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El Cheepo mold


#1

John, The curiosity about your El Cheepo mold (technical term I
suppose :slight_smile: ) for pouring little round ingots for rolling into wire
got to me. So tell us all how about it. Is it sold by the El Cheepo
mold company in NZ? NET


#2
John, The curiosity about your El Cheepo mold (technical term I
suppose :-) ) for pouring little round ingots for rolling into wire
got to me. So tell us all how about it. Is it sold by the El Cheepo
mold company in NZ?  

No: the El Cheepo Company NZ makes all sorts of things from bits and
pieces, ( read, ‘junk’) but doesn’t sell anything. Nobody’s buy it.
However, the ingot rod moulds in question are very similar to the
bought ones. But here goes anyway:-

You will need a drill press, and a drill vice. Take two pieces of
steel each about 1 cm thick and 5 cm x 9 cm It’s best if they are
both the same size Clamp the plates together, edges in register… At
approx. the centre at top and bottom, drill tum holes right through
the top piece and about halfway through the other. Get some rod very
slightly thicker than the holes, and cut off pieces that will be equal
to the thickness of the two plates in length and thin down the end of
each rod so that it will become a neat slide fit into the blind holes,
then drive the rod into the through holes. leaving enough of the
thinned ends to register into the blind holes. Got all that? Well,
let’s get on anyway. Clamp the two plates together again so that the
registers fit. Fasten the two plates into the drill vice vertically.
Now put a 3 or tum drill into the drill press, and using a cutting
oil, drill down exactly between the two plates lifting the drill often
to remove the swarf… Having drilled as far as you can, you could move
the drill further out of the chuck to drill the final bit But don’t
of course, drill right through… (Or break the drill! Take it easy)
Open out the top of each hole with larger bits and finish with a
countersink bit to make a pouring funnel. And really, that is all,
except for coating the inside of the two plates in soot from a candle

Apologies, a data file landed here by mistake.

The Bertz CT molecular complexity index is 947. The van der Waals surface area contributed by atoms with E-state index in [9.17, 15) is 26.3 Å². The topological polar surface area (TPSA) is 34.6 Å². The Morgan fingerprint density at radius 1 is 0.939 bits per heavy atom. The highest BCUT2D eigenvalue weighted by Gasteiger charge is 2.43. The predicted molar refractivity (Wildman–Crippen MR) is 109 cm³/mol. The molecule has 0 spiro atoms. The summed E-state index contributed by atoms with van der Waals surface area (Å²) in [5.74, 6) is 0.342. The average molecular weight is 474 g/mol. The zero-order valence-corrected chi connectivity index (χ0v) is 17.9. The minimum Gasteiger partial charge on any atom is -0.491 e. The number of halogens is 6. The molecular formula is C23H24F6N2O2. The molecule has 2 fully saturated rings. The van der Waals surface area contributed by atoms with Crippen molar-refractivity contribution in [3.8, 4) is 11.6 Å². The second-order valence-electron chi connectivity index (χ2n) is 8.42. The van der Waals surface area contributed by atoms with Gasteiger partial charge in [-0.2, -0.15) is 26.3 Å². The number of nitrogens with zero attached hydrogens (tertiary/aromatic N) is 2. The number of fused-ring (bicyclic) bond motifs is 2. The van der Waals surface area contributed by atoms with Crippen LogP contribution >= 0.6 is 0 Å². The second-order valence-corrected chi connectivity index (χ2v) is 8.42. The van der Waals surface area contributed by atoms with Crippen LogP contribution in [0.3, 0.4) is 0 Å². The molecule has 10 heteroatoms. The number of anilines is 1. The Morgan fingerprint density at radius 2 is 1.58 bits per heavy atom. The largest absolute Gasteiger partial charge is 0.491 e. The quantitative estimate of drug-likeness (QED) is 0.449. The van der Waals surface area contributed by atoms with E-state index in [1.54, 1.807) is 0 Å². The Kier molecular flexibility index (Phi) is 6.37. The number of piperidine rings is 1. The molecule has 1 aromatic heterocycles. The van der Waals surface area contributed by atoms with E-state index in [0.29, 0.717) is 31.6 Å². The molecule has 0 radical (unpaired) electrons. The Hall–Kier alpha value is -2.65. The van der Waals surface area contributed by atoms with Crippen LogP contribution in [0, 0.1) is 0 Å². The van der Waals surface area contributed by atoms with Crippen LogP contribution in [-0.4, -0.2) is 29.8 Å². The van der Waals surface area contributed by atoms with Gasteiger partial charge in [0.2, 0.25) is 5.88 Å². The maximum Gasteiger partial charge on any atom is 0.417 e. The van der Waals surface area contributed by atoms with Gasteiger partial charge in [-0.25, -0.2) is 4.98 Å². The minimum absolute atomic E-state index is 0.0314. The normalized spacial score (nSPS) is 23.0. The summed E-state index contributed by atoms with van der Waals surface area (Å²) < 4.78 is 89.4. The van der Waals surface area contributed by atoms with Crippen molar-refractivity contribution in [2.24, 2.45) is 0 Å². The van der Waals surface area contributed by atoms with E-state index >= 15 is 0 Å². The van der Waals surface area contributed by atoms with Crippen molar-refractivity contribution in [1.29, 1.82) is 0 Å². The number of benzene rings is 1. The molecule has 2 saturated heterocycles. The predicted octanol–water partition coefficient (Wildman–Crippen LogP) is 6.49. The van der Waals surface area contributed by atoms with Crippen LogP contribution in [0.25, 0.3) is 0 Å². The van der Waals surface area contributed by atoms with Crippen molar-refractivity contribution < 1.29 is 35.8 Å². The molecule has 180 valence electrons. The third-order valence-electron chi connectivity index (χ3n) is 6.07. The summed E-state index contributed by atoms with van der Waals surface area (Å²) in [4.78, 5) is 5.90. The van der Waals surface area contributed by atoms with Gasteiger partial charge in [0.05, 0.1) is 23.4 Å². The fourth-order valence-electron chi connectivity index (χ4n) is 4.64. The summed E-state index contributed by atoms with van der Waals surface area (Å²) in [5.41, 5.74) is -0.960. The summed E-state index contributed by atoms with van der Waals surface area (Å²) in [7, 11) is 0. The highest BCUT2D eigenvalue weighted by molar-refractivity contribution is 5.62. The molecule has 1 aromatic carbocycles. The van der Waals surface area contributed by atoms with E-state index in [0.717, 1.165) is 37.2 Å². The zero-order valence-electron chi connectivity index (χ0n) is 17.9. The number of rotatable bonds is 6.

flame to stop any metal poured in from sticking. Two things occur to
me: no professional jeweller would want to waste time (it’s money)
when a similar mould can be bought. The second is that I think these
instructions might confuse, so I will try and scan my mould and put
it on the FTP site. Incidentally, I use the same plates back to back
with that bit of tum square U shaped rod I mentioned in a previous
note, clamped between then to make a mould for a flat ingot. Have a
go, you impecunious amateur jewellers. Cheers, John Burgess –

        /\      John Burgess
       / /
      / /      Johnb@ts.co.nz
     / /__|\
    (_______)

#3
Two things occur to me: no professional jeweller would want to waste
time (it's money) when a similar mould can be bought. 

Wanna bet? You can make a better one this way than the commercial
molds. The commercial molds don’t have the registration pins, and the
ingots almost always then have a nasty flange. Maybe not on the first
pour, when with cool molds you can carefully align edges, but the
second and subsequent ingots get poured into a mold a bit to hot to
comforably handle with your fingers. Those registration pins make it
a lot easier. Plus, the commercial wire molds like that are rather
short, if you want a longer ingot… Fine for the quantity of gold I
usually pour, but with silver? My home made mold lets me make a
serious amount of wire in one go. The time it’s saved in working
better has long ago repaid the few hours it took to make. One note.
I did the registration pins different, drilling a through hole right
through both plates. Then with a very slighly larger drill, I opened
up one hole a tad, enough so that the hole started as a tight jam fit
to the pin, and ended up on one plate as a smooth slip fit. Then the
pin was driven into the tight side. I feel this is quicker than
grinding a taper on the pins.

     Incidentally, I use the same plates back to back with that bit
of tum square U shaped rod I mentioned in a previous note, clamped
between then to make a mould for a  flat ingot. 

Herbert Maryon describes much this same type of mold in his classic
book, metalwork and enameling (which should be in every jewelers
library. The dover reprint is cheap, and the info wonderful.) He has
one use a strip of sheet metal as wide as the desired thickness of
ingot, bent to a channel the width of the desired ingot, the open ends
flared a bit. Sandwich the both between smooth charcoal blocks and
hold with binding wire. You can make one of these in minutes, to give
you just the thickness and width of small custom ingot you might need.
Great when you need a rather small ingot for, say reusing some
customers gold, or a bit of some unusual alloy. And if you don’t
want to make it, Frei and Borel imports a nice little German ingot
mold that does much the same thing. side plates, a variety of inserts
with the channel, and a wire frame handle to hold em. Small, handy,
and not too costly.

Peter Rowe